US food and medicine arrives in Venezuela, but blocked by Maduro

Published by Dylan Rana on

Trucks arriving at the Colombian border city of Cúcuta bearing humanitarian aid for Venezuela have been blocked at the Tienditas bridge connecting the two South American nations. 

The aid convoy arrived in Colombia, but Maduro’s military forces have blockaded the bridge connecting Columbia to Venezuela with trucks, preventing the aid from reaching the country in turmoil.

“The United States is prepositioning relief items — including food, nutritional supplements, hygiene kits and medical supplies — in Colombia so they are available to reach those most in need in Venezuela as soon as possible,” a U.S. official.

US Secretary of State Mike Pompeo tweeted a photo of the barricaded bridge: “The Venezuelan people desperately need humanitarian aid. The U.S. & other countries are trying to help, but Venezuela’s military under Maduro’s orders is blocking aid with trucks and shipping tankers. The Maduro regime must LET THE AID REACH THE STARVING PEOPLE.”

Maduro, the president of Venezuela, denied the support, stating his country has: “never been, nor are we, a country of beggars.” This is despite the economic turmoil the country is facing under hyperinflation, which saw the Venezuelan currency become worthless due to the uncontrollable inflation rate that reached 1,700,000% in December.

President of National Assembly, Juan Guaido sworns self in as interim President

This latest move presents another showdown between President Maduro, and President of the National Assembly Juan Guaidó, who earlier this year declared himself the interim President of Venezuela, promising free democratic elections once the country’s economic crisis has been resolved.

Donald Trump recognised the opposition leader as the as the legitimate president of Venezuela days after he was sworn in, stating the National Assembly is “the only legitimate branch of government duly elected by the Venezuelan people.”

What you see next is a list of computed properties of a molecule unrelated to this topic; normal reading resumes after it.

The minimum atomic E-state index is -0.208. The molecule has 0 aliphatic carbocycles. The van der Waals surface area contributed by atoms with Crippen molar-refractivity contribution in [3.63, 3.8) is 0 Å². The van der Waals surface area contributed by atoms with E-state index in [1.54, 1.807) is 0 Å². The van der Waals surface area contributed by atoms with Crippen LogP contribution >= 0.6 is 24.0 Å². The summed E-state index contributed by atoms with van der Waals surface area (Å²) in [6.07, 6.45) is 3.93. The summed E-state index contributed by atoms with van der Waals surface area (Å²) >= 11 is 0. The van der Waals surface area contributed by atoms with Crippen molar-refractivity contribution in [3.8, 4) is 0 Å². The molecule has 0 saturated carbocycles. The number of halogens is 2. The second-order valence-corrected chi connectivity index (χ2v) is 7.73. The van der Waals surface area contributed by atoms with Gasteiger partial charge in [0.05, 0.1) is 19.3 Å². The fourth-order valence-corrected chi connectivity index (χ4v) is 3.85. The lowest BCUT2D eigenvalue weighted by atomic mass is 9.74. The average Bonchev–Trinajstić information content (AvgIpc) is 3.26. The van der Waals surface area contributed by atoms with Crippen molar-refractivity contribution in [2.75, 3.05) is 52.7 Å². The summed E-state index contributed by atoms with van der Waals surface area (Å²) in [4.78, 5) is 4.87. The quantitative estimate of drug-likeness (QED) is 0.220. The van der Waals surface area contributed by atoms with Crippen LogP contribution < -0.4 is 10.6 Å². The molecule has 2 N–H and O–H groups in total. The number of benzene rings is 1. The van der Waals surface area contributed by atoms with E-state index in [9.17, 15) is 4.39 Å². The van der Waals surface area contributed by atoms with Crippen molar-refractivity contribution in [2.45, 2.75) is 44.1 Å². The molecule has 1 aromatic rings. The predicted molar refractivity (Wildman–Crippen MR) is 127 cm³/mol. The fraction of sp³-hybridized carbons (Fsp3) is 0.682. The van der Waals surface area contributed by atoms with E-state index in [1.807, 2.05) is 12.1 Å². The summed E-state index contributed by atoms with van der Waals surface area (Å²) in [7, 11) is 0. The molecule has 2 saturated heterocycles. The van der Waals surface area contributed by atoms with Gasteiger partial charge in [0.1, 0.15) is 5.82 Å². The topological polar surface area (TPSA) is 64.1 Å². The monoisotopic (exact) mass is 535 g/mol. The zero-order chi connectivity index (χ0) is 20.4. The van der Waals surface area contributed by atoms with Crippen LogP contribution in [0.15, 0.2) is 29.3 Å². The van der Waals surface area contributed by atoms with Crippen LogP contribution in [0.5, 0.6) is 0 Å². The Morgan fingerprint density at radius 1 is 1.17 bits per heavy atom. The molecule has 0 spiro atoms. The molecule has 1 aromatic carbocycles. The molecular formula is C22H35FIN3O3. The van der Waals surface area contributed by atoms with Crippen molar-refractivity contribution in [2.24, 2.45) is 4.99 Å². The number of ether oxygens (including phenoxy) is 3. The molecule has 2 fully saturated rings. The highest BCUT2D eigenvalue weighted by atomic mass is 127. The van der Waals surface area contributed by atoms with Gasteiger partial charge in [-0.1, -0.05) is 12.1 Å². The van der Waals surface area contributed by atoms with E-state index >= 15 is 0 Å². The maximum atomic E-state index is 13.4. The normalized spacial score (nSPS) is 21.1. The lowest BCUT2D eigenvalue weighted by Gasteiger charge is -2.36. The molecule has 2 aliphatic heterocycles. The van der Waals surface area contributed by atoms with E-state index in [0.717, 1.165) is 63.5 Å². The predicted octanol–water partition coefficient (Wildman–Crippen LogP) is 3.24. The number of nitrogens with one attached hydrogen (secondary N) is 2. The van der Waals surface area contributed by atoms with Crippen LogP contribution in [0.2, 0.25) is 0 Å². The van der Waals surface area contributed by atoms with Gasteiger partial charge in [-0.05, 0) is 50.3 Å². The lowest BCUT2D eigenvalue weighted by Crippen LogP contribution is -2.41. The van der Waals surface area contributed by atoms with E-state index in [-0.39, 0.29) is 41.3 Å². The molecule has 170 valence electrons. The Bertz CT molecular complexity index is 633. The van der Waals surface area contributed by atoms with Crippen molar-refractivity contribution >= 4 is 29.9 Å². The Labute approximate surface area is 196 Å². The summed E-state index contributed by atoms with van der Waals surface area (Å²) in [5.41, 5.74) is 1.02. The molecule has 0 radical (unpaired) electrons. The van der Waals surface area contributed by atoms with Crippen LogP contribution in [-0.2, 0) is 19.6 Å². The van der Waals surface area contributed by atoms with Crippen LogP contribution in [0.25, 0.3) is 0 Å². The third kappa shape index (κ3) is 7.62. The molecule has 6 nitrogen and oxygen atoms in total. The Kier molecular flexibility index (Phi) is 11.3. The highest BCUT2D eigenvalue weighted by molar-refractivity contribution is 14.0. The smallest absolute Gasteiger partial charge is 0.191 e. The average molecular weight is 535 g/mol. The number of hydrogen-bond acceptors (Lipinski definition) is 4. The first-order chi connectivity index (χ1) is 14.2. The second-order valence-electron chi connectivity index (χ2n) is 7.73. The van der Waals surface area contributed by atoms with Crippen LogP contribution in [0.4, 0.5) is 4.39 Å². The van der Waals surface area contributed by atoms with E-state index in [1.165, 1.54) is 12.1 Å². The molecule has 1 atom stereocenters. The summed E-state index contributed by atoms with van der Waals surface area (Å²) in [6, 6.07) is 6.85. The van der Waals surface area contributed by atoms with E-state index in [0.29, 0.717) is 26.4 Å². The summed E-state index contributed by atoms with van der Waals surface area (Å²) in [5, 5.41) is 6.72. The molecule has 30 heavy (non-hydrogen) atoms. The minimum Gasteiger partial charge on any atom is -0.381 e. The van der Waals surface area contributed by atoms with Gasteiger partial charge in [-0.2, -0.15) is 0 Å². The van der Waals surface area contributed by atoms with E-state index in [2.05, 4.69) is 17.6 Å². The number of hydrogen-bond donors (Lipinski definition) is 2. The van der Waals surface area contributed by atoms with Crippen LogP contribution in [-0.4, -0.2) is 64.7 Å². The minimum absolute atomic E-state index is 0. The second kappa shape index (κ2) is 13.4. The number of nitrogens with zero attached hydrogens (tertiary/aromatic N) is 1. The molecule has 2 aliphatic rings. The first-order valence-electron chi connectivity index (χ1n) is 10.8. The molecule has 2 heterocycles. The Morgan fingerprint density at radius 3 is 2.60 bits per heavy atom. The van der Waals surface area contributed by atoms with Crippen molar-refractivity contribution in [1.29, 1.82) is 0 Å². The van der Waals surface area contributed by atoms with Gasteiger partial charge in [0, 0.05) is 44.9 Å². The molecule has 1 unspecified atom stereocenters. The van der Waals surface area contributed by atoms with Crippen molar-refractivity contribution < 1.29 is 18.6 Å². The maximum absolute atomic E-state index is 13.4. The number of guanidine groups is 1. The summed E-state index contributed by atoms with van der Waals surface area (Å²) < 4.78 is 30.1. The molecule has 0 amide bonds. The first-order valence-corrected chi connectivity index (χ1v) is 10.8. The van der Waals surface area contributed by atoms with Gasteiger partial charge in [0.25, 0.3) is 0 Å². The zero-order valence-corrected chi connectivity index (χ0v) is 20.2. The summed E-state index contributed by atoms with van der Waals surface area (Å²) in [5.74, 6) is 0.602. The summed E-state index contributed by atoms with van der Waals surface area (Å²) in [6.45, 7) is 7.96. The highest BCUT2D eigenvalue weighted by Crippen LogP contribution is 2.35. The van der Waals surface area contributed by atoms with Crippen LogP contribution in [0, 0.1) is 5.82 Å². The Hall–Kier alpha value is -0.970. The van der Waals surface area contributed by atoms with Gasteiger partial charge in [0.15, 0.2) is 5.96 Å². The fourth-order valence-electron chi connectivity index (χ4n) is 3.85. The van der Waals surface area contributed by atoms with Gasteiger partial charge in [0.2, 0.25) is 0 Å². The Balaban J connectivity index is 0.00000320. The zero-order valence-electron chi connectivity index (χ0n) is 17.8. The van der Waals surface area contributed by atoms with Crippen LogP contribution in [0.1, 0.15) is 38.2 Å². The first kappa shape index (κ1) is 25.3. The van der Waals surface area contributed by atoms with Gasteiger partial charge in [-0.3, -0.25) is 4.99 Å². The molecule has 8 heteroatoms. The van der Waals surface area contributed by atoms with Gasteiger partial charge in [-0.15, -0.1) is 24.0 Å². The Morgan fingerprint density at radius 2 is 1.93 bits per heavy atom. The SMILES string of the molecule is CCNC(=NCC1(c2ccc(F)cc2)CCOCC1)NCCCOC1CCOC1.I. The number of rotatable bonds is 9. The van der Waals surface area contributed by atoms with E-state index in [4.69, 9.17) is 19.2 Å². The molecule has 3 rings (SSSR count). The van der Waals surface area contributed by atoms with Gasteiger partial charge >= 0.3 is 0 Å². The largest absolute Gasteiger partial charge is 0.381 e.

The US were followed by 50 other countries, including France, Germany and the UK after an ultimatum to hold democratic elections was not met by the Maduro regime. UK Foreign Secretary Jeremy Hunt thus recognised Guaido “until credible elections can be held”.

Though, Labour leader Jeremy Corbyn condemned the Government’s position, stating: “Mr Maudro is still the president of the country. We don’t support outside interference. We think that dialogue and a negotiated settlement are needed to overcome the crisis in Venezuela. The future of Venezuela is for Venezuelans.” This criticism was echoed by the Shadow Foreign Secretary Labour’s Emily Thornberry, calling it “wrong” to recognise Guaido, but criticising the leadership of Maduro saying indirectly that he had betrayed every socialist value.

US draft UN resolution to Security Council, opposition from Russia

The US has drafted a resolution to the UN security council, calling for international aid deliveries and presidential elections in Venezuela while stressing “deep concern with the violence and excessive use of force by Venezuelan security forces against unarmed, peaceful protesters”.

In the text, the US expresses “full support for the National Assembly as the only democratically elected institution in Venezuela.”

Russia presented a counter-proposal pledging respect for Venezuela’s independence, critising “attempts to intervene in matters which are essentially within the domestic jurisdiction of Venezuela”.

A top adviser to Trump, National Security Council’s senior director for Western Hemisphere affairs, stated “there is not a single scenario” in which Maduro and his “cronies” are able to retain power in Venezuela.


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